William Cowper's Poetry: A Comparison With Pope and Wordsworth
Musser, Joseph Franklin, Department of English, University of Virginia
Duckworth, Alistair, Department of English, University of Virginia
Ehrenpreis, Irvin, Department of English, University of Virginia
The dissertation is primarily an attempt to understand Cowper's place in English poetry, and secondarily, the beginning Of a literary history that describes the change in English poetry between the Augustan and Romantic Ages. The usual classification of Cowper as a transitional poet is unsatisfying because it leads to the cataloguing of the classic and romantic elements of his verse, thus belying the essential unity of his poetic vision and denying the possibility that his style and point of view are uniquely his own and reflect a relatively consistent philosophical orientation. Yet it is possible to show that he may be placed between Pope and Wordsworth without detracting from his integrity as a poet if we define his place on the philosophical continuum between Pope•s social vision of man as part of a cosmic order and Wordsworth's introspective vision of man as in some ways the source of that order (Chapter One).
The second chapter establishes Cowper's philosophical position midway between Pope's and Wordsworth1s as a point at which man appears part of an eternal order by way of his own personal relation with God. The increasing focus on the self as we move from Pope to Wordsworth is apparent in the assumptions underlying their use of literal and metaphorical landscape prospects--a kind of topos that by its very nature involves the poet's point of view and thus his orientation.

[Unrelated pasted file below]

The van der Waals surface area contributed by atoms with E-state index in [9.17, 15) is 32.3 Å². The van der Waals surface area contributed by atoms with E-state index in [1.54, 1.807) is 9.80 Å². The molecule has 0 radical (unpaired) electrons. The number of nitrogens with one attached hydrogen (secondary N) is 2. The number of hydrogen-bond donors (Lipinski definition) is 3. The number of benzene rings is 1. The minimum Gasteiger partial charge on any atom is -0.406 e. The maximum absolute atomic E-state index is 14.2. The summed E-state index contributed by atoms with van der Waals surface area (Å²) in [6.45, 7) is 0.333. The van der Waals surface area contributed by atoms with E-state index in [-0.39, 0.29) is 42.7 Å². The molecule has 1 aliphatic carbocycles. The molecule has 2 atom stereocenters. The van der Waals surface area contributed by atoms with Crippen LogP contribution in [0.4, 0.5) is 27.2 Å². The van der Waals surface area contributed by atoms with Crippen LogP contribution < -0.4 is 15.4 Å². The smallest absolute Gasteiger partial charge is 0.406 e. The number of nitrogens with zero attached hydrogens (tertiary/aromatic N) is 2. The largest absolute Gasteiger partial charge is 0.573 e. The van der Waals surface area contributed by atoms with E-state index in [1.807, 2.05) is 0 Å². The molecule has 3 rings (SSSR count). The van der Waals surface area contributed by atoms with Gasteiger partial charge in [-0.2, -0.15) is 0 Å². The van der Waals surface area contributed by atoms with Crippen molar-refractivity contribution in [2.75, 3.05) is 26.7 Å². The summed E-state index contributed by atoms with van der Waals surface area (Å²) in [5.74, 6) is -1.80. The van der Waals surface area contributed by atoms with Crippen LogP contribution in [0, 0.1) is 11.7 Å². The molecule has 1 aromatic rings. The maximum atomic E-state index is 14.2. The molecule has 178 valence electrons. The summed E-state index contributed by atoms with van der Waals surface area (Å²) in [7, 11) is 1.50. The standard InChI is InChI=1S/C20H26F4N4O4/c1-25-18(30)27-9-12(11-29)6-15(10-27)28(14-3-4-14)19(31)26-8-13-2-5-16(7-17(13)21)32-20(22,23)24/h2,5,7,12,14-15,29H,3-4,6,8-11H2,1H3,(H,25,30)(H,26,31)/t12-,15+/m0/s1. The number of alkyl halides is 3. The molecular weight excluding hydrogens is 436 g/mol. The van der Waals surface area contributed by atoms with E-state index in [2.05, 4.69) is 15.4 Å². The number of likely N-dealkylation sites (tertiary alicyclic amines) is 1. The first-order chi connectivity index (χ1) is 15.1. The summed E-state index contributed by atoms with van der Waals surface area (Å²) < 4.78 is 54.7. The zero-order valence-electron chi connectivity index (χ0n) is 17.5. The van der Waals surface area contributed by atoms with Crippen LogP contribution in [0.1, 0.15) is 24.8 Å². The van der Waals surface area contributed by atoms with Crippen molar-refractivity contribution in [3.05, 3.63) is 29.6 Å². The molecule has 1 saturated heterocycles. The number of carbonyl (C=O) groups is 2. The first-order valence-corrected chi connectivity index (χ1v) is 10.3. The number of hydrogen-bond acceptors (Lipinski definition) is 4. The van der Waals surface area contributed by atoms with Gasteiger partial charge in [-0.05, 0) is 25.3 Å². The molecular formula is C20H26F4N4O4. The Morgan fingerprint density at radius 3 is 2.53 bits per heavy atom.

The subsequent chapters indicate how the basic assumptions of the three poets are reflected in other aspects of their verse. Chapter Three shows that their apologies for poetry vary with their fundamental orientation: Pope's apology for poetry is that it is socially useful, Cowper's that it is pleasing to God as well as spiritually invigorating for both reader and writer, and Wordsworth's that it is a source of moral truth. Their choice of poetic mode (Chapter Four) corresponds to the different notions of poetry apparent in the defense of their art. Pope's satire is directed at social reform, and Cowper's expostulation at individual repentance, but the two modes share the characteristic of revealing truth by drawing distinctions. Thus they are modes of "separation." Wordsworth' a poetry, on the other hand, achieves understanding and knowledge by means of sympathy. The mode of his verse-- meditation--reflects hie notion that poetry is the source of moral knowledge, rather than merely the restatement of received moral truths.
The syntax of their verse (Chapter Five) is related to the poets' basic assumptions too, for Pope's cumulative sentence structure insists on the fundamental order and pattern of the world, Cowper's complex syntax results from his notion of the world as a labyrinth through which one must pick his way, and Wordsworth's meditative sentence structure unfolds as his thought does and thus reveals his essentially introspective orientation.
The three poets also transform. the material of their experience in ways consonant with their fundamental orientation. They incorporate politics into their poetry, for example, in different ways (Chapter Six): for Pope political questions are social and moral, for Cowper they are reduced to personal, spiritual terms, and for Wordsworth they are changed into introspective terms. A brief consideration of their Apocalyptic visions (Chapter Seven) concludes the study, and shows that those visions reflect their basic differences.
In an Appendix, I present a detailed argument in support of my contention that Cowper's poetry is sacrificial because it represents an attempt to re-establish communication with God. His poetry is largely a defense of his way of life as Godly and Evangelical.
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PHD (Doctor of Philosophy)
Cowper, William, 1731-1800
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